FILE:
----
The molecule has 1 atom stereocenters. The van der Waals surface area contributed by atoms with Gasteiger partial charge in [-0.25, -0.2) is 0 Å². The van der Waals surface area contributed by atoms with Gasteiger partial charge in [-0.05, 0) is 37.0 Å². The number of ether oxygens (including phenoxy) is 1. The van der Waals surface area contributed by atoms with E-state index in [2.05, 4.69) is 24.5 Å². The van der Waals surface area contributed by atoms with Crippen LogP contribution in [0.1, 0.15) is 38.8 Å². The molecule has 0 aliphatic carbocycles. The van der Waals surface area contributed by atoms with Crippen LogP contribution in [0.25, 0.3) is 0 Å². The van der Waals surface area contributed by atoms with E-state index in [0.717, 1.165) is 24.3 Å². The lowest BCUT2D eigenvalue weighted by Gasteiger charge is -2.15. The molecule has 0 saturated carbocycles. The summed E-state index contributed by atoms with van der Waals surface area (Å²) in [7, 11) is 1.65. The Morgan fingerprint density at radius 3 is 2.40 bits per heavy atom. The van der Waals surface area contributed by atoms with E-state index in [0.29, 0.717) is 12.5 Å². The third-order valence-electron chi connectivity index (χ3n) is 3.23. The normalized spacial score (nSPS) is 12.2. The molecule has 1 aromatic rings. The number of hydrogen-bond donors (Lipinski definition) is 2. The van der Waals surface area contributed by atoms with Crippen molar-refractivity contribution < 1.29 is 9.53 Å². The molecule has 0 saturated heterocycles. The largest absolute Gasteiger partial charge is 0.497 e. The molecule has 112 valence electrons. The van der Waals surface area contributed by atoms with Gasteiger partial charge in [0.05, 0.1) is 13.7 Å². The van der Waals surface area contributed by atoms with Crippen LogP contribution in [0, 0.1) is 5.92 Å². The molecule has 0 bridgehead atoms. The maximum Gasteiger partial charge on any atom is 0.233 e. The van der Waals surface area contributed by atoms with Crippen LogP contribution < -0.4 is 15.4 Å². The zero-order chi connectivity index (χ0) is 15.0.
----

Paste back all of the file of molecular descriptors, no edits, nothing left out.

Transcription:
The molecule has 1 atom stereocenters. The van der Waals surface area contributed by atoms with Gasteiger partial charge in [-0.25, -0.2) is 0 Å². The van der Waals surface area contributed by atoms with Gasteiger partial charge in [-0.05, 0) is 37.0 Å². The number of ether oxygens (including phenoxy) is 1. The van der Waals surface area contributed by atoms with E-state index in [2.05, 4.69) is 24.5 Å². The van der Waals surface area contributed by atoms with Crippen LogP contribution in [0.1, 0.15) is 38.8 Å². The molecule has 0 aliphatic carbocycles. The van der Waals surface area contributed by atoms with Crippen LogP contribution in [0.25, 0.3) is 0 Å². The van der Waals surface area contributed by atoms with E-state index in [0.717, 1.165) is 24.3 Å². The lowest BCUT2D eigenvalue weighted by Gasteiger charge is -2.15. The molecule has 0 saturated carbocycles. The summed E-state index contributed by atoms with van der Waals surface area (Å²) in [7, 11) is 1.65. The Morgan fingerprint density at radius 3 is 2.40 bits per heavy atom. The van der Waals surface area contributed by atoms with E-state index in [0.29, 0.717) is 12.5 Å². The third-order valence-electron chi connectivity index (χ3n) is 3.23. The normalized spacial score (nSPS) is 12.2. The molecule has 1 aromatic rings. The number of hydrogen-bond donors (Lipinski definition) is 2. The van der Waals surface area contributed by atoms with Crippen molar-refractivity contribution < 1.29 is 9.53 Å². The molecule has 0 saturated heterocycles. The largest absolute Gasteiger partial charge is 0.497 e. The molecule has 112 valence electrons. The van der Waals surface area contributed by atoms with Gasteiger partial charge in [0.05, 0.1) is 13.7 Å². The van der Waals surface area contributed by atoms with Crippen LogP contribution in [0, 0.1) is 5.92 Å². The molecule has 0 bridgehead atoms. The maximum Gasteiger partial charge on any atom is 0.233 e. The van der Waals surface area contributed by atoms with Crippen LogP contribution < -0.4 is 15.4 Å². The zero-order chi connectivity index (χ0) is 15.0.